The Nikon Coolpix L320 is a compact budget camera with a long zoom (26x optical), 16 megapixel sensor and 3 inch screen (LCD) which uses AA batteries. It has a C2 EXPEED processor and is capable of transferring wirelessly via Eye-Fi memory cards. Like its larger and more expensive counterpart the L820, it is a compact and traditional-looking camera with a very large lens area and sleek black body, with a large grip area and balanced body weight. This, combined with the location of the main controls, which are at the back of the camera next to the grip, aids in single-handed photography and quick operation. The zoom switch is built in around the shutter button, and the power button is very conveniently set out of the way to avoid accidental power-offs, and the battery compartment also has a lock to avoid it accidentally springing open and causing the batteries to fall out. These extra security features are a welcome aspect of the budget Nikon Coolpix L320, and add a feeling of value to what is technically an inexpensive piece of equipment. If you own an L320 and want to get the best out of your purchase, this course on Photography with Simple Gear can help.
The menu options on the Nikon Coolpix L320 are simple and easy to navigate, offering four main shooting modes. The modes offered are Auto, Scenes, Smart Portrait, and Easy Auto. Easy Auto analyses the subject of the photograph as you begin to shoot, determining light levels and locating targets such as faces or landscapes, then selecting the most relevant mode for you automatically. Auto itself is an everyday mode with little fuss and minimal changes between shots, and is suitable for most day to day photography.
Smart Portrait mode automatically applies all the features at the cameras disposal to produce the best possible photographs of people. The features include skin softening, blink detection and red-eye removal, face detection, flash and so on. Scene mode has a sub-menu of 18 types of scene to choose from, allowing the user to select the most relevant mode for where they are currently taking photographs, such as museum mode, which turns off noises and flash to comply with most museums’ requirements, and sport mode, which minimises the blur normally inherent in taking photographs of fast moving people.
There are further options available in the Main menu, to switch the colour balance, image resolution, and colour options such as sepia tone or black and white photography, and the ability to set continuous shooting, which proves very useful in photographing action scenes or ensuring the best chance of getting a great shot in one-off situation. To learn more about black and white shooting, you could visit this course on the Art of Black and White Photography.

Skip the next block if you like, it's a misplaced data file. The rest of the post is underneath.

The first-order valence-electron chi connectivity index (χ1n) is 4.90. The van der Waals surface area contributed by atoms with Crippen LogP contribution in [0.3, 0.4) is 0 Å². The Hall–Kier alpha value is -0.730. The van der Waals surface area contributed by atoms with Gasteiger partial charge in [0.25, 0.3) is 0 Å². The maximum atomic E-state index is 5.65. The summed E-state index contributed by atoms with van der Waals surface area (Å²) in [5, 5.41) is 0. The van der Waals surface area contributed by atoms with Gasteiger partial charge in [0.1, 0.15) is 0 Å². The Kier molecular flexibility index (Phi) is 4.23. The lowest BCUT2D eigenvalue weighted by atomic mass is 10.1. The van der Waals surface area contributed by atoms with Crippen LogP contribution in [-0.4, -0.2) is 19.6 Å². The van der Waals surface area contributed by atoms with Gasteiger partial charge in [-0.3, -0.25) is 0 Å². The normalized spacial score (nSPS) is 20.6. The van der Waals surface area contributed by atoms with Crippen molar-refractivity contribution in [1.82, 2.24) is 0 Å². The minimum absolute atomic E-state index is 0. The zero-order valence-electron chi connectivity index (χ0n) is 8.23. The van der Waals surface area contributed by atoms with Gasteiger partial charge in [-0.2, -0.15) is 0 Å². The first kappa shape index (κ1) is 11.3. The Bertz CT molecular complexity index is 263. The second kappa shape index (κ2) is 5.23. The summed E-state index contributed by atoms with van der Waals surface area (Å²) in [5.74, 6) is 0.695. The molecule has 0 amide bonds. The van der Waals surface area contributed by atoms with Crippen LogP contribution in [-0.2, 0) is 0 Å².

One drawback of the Nikon Coolpix L320 is that it takes quite some time to turn on, which limits the chances of getting a good photograph of an event if you are not ready for it. While the Nikon Coolpix L320 is a great budget camera for taking still photographs in nature, such as landscapes or flowers, it does take over 2.5 seconds to turn on from a completely cold state, and can only take approximately seven pictures in ten seconds on normal shooting mode, even at the lowest resolution on the least taxing mode. To capture a fleeting wildlife image or get a great shot at a party would really require having the camera on at all times, as otherwise the warm-up time would result in the majority of opportunities being missed. To get great landscape shots every time, try this educational online course.
The image quality on the Nikon Coolpix L320 is not terrible for the price, and the 26x optical zoom is very good for the price, ranging from a 4mm to a 104mm zoom with minimal distortion. There is also a macro mode for extreme close-up shots, which are reported to remain accurate up to only 1cm away from the camera lens. The inbuilt large flash on the L320 is good, with even spread of lighting that enhances existing light sources rather than blinding everything, and it also does not tend to create red-eye effects during portrait photography. On the rare occasion that red-eye occurs, the camera itself has an inbuilt red eye reduction mode. This camera struggles with shooting at night, although Auto mode helps. Night-Auto mode balances out the exposure of the photograph such that details are visible, but the resulting photograph is not representative of a real night time scene. Getting photographs with good contrast at night is possible, but getting photorealism is less so.
Playback options on the camera itself are limited to zooming in and out and creating a slideshow, however within the Playback menu there are also many options available allowing for on-camera editing of photographs that have been taken, including skin softening, copying, rotation, lighting changes and so on. While this is no match for proper editing software on a computer, laptop or tablet, the fact that minor improvements and edits can be made on-the-go is another nice little selling point of the Nikon Coolpix L320 for the amateur photography enthusiast.
Along with the camera, the retail box contains batteries, a neck strap and lens cap, and a Quick Start Guide to get a new user out and about taking photographs immediately. There is also a USB lead to enable transfer of the taken photographs onto a computer, and a CD including the Nikon View NX2 software and a full manual.
Overall, this camera is a great improvement on previous models in the Nikon L-series range. However, it is still a budget model with only mid-range build quality and cost effective inner parts. It is a fine model for amateur photographers who want something inexpensive that takes good pictures, or children just learning a new skill. If you’re considering purchasing this camera for your child, you can access a wealth of online resources with this twelve-week online photography for kids course.